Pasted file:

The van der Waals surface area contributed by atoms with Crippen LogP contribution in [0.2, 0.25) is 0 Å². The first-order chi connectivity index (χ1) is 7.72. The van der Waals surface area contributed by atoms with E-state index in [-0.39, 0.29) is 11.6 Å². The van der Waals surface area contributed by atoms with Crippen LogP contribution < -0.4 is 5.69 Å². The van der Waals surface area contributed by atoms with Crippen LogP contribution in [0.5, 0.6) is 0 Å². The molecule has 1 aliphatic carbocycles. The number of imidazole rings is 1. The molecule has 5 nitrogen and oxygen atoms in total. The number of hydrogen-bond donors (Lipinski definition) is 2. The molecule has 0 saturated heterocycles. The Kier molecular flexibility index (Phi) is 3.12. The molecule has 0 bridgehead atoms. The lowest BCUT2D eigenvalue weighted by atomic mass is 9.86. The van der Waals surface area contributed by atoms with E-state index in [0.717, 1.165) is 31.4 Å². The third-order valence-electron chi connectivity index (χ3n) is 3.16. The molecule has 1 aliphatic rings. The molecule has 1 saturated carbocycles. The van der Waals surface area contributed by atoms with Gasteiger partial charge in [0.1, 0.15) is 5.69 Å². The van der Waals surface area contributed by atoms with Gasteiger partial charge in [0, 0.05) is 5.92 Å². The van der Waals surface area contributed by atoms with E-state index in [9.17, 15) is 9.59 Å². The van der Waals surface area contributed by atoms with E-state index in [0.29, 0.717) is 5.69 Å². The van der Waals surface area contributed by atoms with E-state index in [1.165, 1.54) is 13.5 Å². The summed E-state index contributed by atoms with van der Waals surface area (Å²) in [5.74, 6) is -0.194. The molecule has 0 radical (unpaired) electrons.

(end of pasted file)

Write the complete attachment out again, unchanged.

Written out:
The van der Waals surface area contributed by atoms with Crippen LogP contribution in [0.2, 0.25) is 0 Å². The first-order chi connectivity index (χ1) is 7.72. The van der Waals surface area contributed by atoms with E-state index in [-0.39, 0.29) is 11.6 Å². The van der Waals surface area contributed by atoms with Crippen LogP contribution < -0.4 is 5.69 Å². The van der Waals surface area contributed by atoms with Crippen LogP contribution in [0.5, 0.6) is 0 Å². The molecule has 1 aliphatic carbocycles. The number of imidazole rings is 1. The molecule has 5 nitrogen and oxygen atoms in total. The number of hydrogen-bond donors (Lipinski definition) is 2. The molecule has 0 saturated heterocycles. The Kier molecular flexibility index (Phi) is 3.12. The molecule has 0 bridgehead atoms. The lowest BCUT2D eigenvalue weighted by atomic mass is 9.86. The van der Waals surface area contributed by atoms with E-state index in [0.717, 1.165) is 31.4 Å². The third-order valence-electron chi connectivity index (χ3n) is 3.16. The molecule has 1 aliphatic rings. The molecule has 1 saturated carbocycles. The van der Waals surface area contributed by atoms with Gasteiger partial charge in [0.1, 0.15) is 5.69 Å². The van der Waals surface area contributed by atoms with Gasteiger partial charge in [0, 0.05) is 5.92 Å². The van der Waals surface area contributed by atoms with E-state index in [9.17, 15) is 9.59 Å². The van der Waals surface area contributed by atoms with E-state index in [0.29, 0.717) is 5.69 Å². The van der Waals surface area contributed by atoms with E-state index in [1.165, 1.54) is 13.5 Å². The summed E-state index contributed by atoms with van der Waals surface area (Å²) in [5.74, 6) is -0.194. The molecule has 0 radical (unpaired) electrons.